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The BBC's Richard Galpin
"Some of President Wahid's most hard-core supporters have taken to the streets"
 real 56k

News magazine Tempo's editor Banbang Harimurti
"You cannot be impeached just for petty corruption"
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Monday, 30 April, 2001, 16:19 GMT 17:19 UK
Wahid impeachment beckons
Pro-Wahid supporters protest in Jakarta
Wahid supporters threatened 'bloodshed'
Indonesian President Abdurrahman Wahid has been censured by parliament over corruption allegations for a second time.

Impeachment proceedings against him could now begin within weeks.

Parliamentary Speaker Akbar Tandjung, left, confers with his deputy Soetardjo Soerjoguritno
Parliament voted overwhelmingly in favour of the motion
Parliament voted overwhelmingly in favour of the censure motion with 363 votes for it, 52 against and 42 abstentions.

The embattled leader - who was defended only by his own tiny National Awakening Party and a small Christian group - is now under intense pressure to resign.

Analysts doubt that he will be able to survive past a few months.

One month

The state Antara news agency said that Mr Wahid was relaxing with his favourite classical music as parliament debated his future.

The president - who has repeatedly protested his innocence - has one month to respond to the parliamentary motion.


President Wahid is now a lame duck... He needs an exit strategy. Resigning would be an honourable thing to do

Political analyst Andi Malarangeng
If the legislators are not satisfied with his response, there is likely to be a special session of the highest legislative body, which needs only a simple majority to vote the president out of office.

But the BBC's Richard Galpin in Jakarta says Mr Wahid appears determined to stay in office - and he has thousands of supporters who are willing to fight a "holy war" for him.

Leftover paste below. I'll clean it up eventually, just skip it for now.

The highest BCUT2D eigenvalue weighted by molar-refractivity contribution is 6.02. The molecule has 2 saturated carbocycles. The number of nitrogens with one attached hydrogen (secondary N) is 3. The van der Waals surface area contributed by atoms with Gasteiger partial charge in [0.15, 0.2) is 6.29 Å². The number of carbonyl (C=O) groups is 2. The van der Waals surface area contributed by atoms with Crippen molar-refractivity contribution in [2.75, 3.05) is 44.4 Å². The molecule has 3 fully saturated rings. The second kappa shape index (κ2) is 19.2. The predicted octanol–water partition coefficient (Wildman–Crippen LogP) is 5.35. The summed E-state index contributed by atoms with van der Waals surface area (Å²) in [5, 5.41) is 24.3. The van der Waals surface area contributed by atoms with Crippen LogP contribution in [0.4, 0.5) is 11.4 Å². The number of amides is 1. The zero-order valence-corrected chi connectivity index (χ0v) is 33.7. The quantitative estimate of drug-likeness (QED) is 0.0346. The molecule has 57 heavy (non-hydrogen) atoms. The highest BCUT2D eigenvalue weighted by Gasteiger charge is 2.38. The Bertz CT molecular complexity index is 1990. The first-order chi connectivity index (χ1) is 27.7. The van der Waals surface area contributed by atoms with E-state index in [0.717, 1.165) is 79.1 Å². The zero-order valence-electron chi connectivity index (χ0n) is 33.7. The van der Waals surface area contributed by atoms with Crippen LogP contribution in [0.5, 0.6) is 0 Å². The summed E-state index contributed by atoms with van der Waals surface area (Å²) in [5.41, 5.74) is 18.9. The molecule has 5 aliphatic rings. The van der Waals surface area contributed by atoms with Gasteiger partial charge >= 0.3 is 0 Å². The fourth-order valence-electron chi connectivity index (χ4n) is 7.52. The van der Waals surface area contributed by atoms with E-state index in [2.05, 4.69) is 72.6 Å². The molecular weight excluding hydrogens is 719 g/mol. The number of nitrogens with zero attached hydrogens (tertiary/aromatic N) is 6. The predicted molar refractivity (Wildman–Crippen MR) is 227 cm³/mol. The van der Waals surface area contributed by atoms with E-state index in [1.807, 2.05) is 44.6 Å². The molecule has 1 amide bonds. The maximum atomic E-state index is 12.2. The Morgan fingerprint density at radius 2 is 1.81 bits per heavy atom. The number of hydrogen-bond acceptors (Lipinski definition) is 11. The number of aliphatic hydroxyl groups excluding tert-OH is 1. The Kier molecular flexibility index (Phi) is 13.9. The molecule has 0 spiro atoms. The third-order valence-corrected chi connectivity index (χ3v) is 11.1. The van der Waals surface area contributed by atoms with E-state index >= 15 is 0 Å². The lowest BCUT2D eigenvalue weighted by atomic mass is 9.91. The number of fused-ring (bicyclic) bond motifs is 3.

Security forces

Jakarta has been on high alert amid fears of violence, and the legislature was guarded by about 9,000 police and troops.

President Abdurrahman Wahid
President Wahid: Appealed for calm

About 6,000 supporters of the embattled president from towns in his home province of East Java rallied in pouring rain warning of bloodshed if he was ousted.

They tried to march to the parliament but stopped after negotiations with the armed policemen.

At nightfall the protestors were trucked to train and bus stations where they were to leave for their hometowns.

On Sunday, Mr Wahid appealed to his followers not to resort to violence.

The allegations

The president was first censured by parliament at the beginning of February.

He has consistently denied financial wrongdoings in the two scandals that parliament has been investigating.

One of the scandals, dubbed Bulogate, involves the president's personal masseur who allegedly fled with $4m from the national food agency, Bulog.

The other scandal, "Bruneigate", involves an alleged $2m donation from the Sultan of Brunei.

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See also:

19 Apr 01 | Asia-Pacific
Wahid threatens parliament
30 Apr 01 | Asia-Pacific
Picture gallery: Jakarta protests
14 Mar 01 | Asia-Pacific
Street protests continue in Jakarta
12 Mar 01 | Asia-Pacific
Wahid stands firm amid protests
13 Sep 00 | Asia-Pacific
Analysis: Indonesia's fragile archipelago
06 Aug 00 | Asia-Pacific
Analysis: Wahid's many problems
30 Apr 01 | Business
Indonesia reaches crisis point
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